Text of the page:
| December|| Reformed Church; The Dam; Market Street Square|
In the final issue [in December] the proprietors deliver their valedictory:
"The publication of our little gem has not been without its anxieties and hard work, which will be conceded when we say that it has required nearly 10,000 photographs during the year, and over 250 sheets of legal cap MSS.
On eBay I occasionally see early photographs. They are usually a bit later and mostly stereopticon double images on card stock and fetch from $15 to $60 depending on the subject. The images in this magazine generally are more interesting. They are marginally smaller and intended to capture what was important in the community at that time. In that moment there was across America a sense of loss as the last survivors of the Revolutionary War passed away taking with them their memories of the Revolution, the founding of the nation, the War of 1812 and the early years of development. Hundreds of books were published locally between 1845 and 1875 to capture these fleeting memories. This book, while late for the genre, is special for being a photographic account, a local photographic account at that. In its own way it provides a clearer story of life in small town America than simply words or illustrations could do. Construction was wood and brick. The air was clear, the streets wide and empty, the dress quite formal and the tone proud.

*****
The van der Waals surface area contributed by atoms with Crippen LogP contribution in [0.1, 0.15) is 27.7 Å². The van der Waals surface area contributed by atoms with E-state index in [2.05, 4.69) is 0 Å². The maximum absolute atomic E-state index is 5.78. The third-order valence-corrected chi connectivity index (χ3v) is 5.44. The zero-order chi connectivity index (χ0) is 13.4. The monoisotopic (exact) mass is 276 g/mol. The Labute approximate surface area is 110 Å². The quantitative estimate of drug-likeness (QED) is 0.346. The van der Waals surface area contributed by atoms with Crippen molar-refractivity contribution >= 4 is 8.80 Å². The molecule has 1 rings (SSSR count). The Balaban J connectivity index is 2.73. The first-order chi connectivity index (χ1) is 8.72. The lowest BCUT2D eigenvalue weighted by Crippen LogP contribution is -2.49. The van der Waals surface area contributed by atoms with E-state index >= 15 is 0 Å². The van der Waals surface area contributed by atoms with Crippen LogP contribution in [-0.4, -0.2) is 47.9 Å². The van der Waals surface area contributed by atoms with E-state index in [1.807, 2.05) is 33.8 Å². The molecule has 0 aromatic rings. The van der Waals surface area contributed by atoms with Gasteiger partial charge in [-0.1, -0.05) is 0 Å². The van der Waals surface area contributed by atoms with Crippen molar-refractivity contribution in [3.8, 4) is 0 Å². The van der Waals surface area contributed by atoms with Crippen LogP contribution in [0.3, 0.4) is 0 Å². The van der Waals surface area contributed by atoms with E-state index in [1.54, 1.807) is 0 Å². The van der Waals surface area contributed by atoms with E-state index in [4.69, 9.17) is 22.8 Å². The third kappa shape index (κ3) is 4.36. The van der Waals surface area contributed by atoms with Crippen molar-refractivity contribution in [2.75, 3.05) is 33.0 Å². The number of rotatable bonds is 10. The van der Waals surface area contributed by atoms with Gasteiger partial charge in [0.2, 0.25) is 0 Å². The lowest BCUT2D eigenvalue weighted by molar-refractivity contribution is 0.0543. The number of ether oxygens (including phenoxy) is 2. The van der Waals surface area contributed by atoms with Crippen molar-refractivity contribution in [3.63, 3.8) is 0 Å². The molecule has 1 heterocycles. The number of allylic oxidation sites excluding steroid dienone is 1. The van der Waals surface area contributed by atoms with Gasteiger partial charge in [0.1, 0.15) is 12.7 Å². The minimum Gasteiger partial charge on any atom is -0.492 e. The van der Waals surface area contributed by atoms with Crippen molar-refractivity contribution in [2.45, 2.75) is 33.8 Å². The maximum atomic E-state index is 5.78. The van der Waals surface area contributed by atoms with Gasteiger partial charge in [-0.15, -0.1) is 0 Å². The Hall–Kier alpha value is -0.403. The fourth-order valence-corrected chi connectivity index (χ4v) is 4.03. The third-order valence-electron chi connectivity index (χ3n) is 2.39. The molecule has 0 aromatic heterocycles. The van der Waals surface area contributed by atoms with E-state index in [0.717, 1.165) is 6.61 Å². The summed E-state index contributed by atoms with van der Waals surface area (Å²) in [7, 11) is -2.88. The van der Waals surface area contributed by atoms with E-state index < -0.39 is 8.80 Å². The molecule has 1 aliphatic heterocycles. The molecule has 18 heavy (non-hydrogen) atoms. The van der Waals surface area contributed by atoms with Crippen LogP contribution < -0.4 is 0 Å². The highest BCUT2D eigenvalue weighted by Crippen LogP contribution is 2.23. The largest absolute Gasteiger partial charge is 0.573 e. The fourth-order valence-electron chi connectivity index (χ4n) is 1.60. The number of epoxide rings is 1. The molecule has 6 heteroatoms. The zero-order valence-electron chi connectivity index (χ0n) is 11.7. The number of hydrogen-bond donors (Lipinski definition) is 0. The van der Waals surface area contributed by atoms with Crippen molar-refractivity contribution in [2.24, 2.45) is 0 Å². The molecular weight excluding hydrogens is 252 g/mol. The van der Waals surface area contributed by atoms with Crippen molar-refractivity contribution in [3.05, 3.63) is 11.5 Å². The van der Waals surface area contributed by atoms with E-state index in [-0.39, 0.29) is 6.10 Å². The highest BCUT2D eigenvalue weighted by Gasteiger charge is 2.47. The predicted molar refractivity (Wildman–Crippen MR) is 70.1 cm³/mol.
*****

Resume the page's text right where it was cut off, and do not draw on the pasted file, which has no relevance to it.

The peculiar nature of the illustrations has subjected us to many delays in consequence of the weather, and then again at the start it was a question whether the idea of illustrating a paper with photographs was feasible or not; our year of experience has proved that it is; but not upon any larger scale do we believe it could successfully be carried on than that used in The Pearl."
The second set of issues included: May, 1; June 1; July 5; August 1; September 1; October 2; November 2; and December 1. All the images are interesting. The July issue, by luck, the best.
Between 1860 and 1885 photographic images are occasionally included in small-run publications. Such material adds depth and complexity to a collection.
In the final issue the publishers say they have printed 250 copies. The second lot of monthly issues appears to have been the publisher's unsold material. How many complete sets exist today? Probably very few.
In October I found many good things but nothing better than this.